Even though the gutroom is Mohamed’s daily work environment, he often changes locations. For Van Hessen, Mohamed is so valuable that they employ him in as many gutrooms as possible to ensure that other employees are trained to (approximately) his level of expertise.
That’s why Mohamed is regularly commissioned to Spain, Germany, Belgium, England and even the United States as a kind of flying doctor. When abroad, there’s no time for sightseeing. For three to four weeks he will spend all his time in the gutroom to teach people his skills. Cutting casings is not exactly an easy job. Before you know it there are holes in the casing, which is fatal. And if you try to compensate for it, you easily get the thready stuff that consumers don’t like. Van Hessen has developed a knife, but it can only be used effectively by specialists.
When Mohamed teaches his “masterclass”, his students are not allowed to touch the knife at all during the first week. After that they may do so but only when Mohamed holds their hands. Literally. “They learn the technique only by feeling my arm movements and moving along with it. After a month, they are able to hold the knife. That’s about it,” chuckles Mohamed. “It takes about a year of practice to get good at it.”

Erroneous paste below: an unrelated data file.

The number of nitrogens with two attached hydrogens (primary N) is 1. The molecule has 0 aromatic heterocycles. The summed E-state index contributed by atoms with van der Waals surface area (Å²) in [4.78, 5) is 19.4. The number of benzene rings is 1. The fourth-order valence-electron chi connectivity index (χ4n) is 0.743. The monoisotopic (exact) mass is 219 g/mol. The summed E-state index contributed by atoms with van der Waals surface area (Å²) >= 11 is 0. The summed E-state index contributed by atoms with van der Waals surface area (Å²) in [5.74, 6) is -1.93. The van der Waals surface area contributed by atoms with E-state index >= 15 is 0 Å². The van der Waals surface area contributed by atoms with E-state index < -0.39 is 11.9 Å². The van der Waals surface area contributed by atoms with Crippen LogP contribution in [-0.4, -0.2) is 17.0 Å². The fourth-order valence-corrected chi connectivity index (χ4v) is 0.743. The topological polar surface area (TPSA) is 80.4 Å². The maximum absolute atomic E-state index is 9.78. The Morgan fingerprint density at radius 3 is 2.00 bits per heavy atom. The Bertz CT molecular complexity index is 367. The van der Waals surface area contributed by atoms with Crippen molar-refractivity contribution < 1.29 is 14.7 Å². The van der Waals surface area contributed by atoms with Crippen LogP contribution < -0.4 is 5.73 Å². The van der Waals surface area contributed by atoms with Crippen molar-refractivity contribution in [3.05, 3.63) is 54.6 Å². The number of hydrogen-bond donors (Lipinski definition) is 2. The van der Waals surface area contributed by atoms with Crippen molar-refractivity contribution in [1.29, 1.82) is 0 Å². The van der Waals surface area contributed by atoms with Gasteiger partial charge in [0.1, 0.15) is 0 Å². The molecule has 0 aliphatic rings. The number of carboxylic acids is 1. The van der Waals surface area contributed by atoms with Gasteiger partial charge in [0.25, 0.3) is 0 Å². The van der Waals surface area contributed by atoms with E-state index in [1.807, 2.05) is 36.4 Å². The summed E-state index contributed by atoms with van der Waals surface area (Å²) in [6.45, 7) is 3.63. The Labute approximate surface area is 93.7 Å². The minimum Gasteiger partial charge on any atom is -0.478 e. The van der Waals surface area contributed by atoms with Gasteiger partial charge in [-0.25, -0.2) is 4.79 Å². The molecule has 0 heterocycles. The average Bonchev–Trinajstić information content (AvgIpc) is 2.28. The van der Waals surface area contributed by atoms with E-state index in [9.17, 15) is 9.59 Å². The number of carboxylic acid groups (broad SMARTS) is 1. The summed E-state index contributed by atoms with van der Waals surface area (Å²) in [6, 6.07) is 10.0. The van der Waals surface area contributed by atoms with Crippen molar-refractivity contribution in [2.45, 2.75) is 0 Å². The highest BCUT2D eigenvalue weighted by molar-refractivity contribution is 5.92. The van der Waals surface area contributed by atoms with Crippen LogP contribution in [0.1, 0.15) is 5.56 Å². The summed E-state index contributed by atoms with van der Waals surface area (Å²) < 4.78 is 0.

Mohamed is a good example of why people take centerstage with Van Hessen. You invest so much work and time in one individual. That knowledge and experience is precious. When the people in the gutroom don’t perform well, it has consequences for Van Hessen. For this reason, you will only see highly skilled people.
Among those highly skilled people, Mohamed still stands out. No wonder he is valued so highly. However, Mohamed realizes well that it is in the interest of the company that other employees achieve his command of this specialism too. For this reason, his main activity is to check employees. In those far away places that Mohamed cannot visit regularly, he therefore attempts to achieve something beyond the regular training he does: “I try to spot special talents and turn them into future controllers, so they can continue my job when I’m not there.” Mohamed has a way with people. In The United States, for instance, he encountered quite a bit of resistance during the introduction of the new knife. Everybody thought the knife was hard to work with. Mohamed then used all his people skills to successfully convince them that the knife was the way to go.
Mohamed is a humble man with a great heart. Once every two years, he returns to the village of his birth in Sierra Leone. However, it’s not nice to return empty-handed. That’s why Mohamed always sends a container full of secondhand clothing to announce his trip. He then sells whatever is needed to cover his expenses. The rest he simply gives away: “Well, I already have enough and people there could use every bit of help.”
Every two years Mohamed sends a container with secondhand clothing to Sierra Leone to help the local population. Every contribution is welcome and will help to fill the next container with better products.